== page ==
Citizen scientists were all smiles as they caught their first glimpse of young kelp bobbing beneath Gabriola Island’s Clark Bay.
“I had snorkeled down before we planted the spores … and observed very little life and no kelp whatsoever,” said Nancy Laird, a Help the Kelp volunteer working to reforest kelp beds off Gabriola Island. “Six months later, there were actually small kelp plants.
“When you are 20 feet under the water you can’t go whoopee, but I guess I let out a few more bubbles from my regulator.”
Help the Kelp, a group of citizen scientists, tested a new technique last summer to replant kelp with hopes of helping to fight the loss of the underwater beds.
Floating bull kelp canopies are considered critical ocean habitat, absorbing carbon dioxide and providing a food source for urchins and crabs and shelter for juvenile fish. But ecologists along the northwest coast have been concerned about its unexplained disappearance and are trying to turn the tide.
Help the Kelp plotted existing kelp canopies on Google Earth last year to monitor trends and experimented with a replanting process that saw volunteers take strips of sori from healthier kelp beds and drop them in a weighted buoy at locations around Gabriola.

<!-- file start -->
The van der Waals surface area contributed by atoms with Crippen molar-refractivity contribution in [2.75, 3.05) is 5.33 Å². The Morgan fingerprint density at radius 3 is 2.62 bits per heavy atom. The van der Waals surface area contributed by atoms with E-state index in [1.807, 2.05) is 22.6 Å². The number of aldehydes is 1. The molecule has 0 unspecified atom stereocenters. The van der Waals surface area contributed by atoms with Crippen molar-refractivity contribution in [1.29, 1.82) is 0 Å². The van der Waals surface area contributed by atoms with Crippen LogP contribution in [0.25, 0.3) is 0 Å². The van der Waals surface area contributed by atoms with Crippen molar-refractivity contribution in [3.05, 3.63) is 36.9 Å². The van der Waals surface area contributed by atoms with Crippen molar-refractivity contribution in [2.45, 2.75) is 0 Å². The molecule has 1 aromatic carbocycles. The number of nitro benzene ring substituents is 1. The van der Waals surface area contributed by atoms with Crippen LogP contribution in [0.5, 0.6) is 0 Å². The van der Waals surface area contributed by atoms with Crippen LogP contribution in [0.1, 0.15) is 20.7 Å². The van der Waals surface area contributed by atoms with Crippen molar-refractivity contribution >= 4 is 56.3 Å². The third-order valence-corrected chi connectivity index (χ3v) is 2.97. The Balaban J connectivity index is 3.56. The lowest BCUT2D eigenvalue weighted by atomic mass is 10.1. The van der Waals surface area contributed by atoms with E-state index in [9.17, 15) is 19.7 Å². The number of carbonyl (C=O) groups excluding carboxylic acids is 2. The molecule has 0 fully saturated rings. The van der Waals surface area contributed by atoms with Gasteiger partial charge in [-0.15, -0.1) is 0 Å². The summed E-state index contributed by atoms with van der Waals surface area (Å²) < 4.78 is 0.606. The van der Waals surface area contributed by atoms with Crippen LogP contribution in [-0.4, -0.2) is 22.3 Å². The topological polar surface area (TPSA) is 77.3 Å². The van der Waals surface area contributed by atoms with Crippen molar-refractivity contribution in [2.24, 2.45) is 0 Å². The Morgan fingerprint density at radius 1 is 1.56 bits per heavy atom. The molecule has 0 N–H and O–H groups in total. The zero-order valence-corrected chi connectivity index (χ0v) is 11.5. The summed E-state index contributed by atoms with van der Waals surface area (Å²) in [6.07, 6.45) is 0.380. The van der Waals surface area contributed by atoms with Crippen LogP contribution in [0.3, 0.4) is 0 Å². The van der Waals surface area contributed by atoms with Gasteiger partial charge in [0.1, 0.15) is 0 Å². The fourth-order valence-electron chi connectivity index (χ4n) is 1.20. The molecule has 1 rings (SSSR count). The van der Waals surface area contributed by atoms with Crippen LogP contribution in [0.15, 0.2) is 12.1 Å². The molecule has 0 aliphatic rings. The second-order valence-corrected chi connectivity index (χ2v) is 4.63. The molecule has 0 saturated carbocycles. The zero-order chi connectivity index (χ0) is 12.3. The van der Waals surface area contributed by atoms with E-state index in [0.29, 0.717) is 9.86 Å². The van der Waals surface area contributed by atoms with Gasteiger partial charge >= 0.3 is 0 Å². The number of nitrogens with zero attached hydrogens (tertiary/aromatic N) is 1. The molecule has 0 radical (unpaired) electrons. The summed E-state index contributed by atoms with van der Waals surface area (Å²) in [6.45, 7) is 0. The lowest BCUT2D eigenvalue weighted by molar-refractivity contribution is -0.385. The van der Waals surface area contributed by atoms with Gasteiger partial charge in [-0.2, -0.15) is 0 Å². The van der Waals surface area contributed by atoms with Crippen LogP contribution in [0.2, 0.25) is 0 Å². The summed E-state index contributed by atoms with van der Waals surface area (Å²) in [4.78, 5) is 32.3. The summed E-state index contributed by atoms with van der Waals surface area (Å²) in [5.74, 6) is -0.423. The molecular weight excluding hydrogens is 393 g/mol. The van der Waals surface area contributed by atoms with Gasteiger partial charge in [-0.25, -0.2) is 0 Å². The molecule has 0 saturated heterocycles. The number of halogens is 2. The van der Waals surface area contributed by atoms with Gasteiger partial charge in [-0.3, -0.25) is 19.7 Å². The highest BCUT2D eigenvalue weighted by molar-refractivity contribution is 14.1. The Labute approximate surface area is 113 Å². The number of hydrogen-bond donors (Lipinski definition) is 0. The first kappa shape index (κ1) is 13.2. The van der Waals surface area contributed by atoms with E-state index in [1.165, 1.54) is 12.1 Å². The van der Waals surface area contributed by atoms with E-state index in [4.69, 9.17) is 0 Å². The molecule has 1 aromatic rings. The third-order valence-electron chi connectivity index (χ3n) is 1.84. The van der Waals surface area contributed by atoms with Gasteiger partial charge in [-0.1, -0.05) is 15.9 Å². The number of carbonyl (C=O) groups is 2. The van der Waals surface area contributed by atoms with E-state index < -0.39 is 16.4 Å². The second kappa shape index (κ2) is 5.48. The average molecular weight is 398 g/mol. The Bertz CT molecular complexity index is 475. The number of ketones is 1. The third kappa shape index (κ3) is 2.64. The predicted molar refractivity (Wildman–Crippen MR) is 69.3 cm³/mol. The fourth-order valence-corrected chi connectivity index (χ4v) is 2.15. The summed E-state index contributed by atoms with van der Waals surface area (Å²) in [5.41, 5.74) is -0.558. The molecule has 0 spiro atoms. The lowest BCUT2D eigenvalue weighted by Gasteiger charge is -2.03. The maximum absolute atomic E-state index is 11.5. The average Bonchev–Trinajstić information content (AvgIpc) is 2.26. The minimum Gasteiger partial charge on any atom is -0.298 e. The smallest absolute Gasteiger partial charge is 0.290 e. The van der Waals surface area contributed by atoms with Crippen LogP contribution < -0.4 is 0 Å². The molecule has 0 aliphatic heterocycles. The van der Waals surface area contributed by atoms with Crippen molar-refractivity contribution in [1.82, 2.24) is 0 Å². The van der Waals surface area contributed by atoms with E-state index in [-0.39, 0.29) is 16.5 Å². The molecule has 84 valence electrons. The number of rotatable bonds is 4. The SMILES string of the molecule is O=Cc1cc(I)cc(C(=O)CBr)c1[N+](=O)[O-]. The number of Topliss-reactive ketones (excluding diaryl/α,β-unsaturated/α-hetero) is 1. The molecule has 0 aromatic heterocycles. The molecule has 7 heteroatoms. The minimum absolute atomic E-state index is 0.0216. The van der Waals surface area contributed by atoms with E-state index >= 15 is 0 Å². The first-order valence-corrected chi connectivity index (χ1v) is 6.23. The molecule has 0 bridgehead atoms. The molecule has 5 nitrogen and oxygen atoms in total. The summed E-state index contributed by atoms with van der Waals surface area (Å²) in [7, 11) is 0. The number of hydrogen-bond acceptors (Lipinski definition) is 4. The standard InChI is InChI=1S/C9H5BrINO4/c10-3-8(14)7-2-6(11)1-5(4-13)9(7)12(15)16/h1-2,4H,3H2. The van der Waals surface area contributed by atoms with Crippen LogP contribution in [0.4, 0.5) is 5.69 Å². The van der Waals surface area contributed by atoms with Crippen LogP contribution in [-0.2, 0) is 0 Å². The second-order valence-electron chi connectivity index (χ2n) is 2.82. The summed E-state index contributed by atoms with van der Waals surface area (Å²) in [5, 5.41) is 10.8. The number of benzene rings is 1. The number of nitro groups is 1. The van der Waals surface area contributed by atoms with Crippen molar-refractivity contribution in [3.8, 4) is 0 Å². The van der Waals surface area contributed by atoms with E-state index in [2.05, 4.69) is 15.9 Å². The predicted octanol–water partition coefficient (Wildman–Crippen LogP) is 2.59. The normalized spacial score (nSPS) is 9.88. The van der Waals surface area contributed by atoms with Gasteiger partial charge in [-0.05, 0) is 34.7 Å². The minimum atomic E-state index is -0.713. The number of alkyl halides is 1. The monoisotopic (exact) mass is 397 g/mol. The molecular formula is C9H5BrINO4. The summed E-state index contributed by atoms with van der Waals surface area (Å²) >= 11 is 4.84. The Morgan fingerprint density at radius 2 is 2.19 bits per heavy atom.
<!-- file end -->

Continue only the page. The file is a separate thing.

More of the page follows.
The hope was they would release spores onto the ocean floor where they would reproduce and begin to grow into new forests.
Divers had their first glimpse of the success of their effort in the spring and while they are cautious about saying how well it worked, they did note kelp is growing where it hadn’t before.
“It’s very promising,” said Michael Mehta, a member of Help the Kelp.
Once the kelp reaches the surface volunteers will plot the canopies and compare the results against last year’s maps to measure the change.
“It will give us definitive evidence that not only it worked but to what extent it worked,” Mehta said.
Another replanting effort is expected this summer.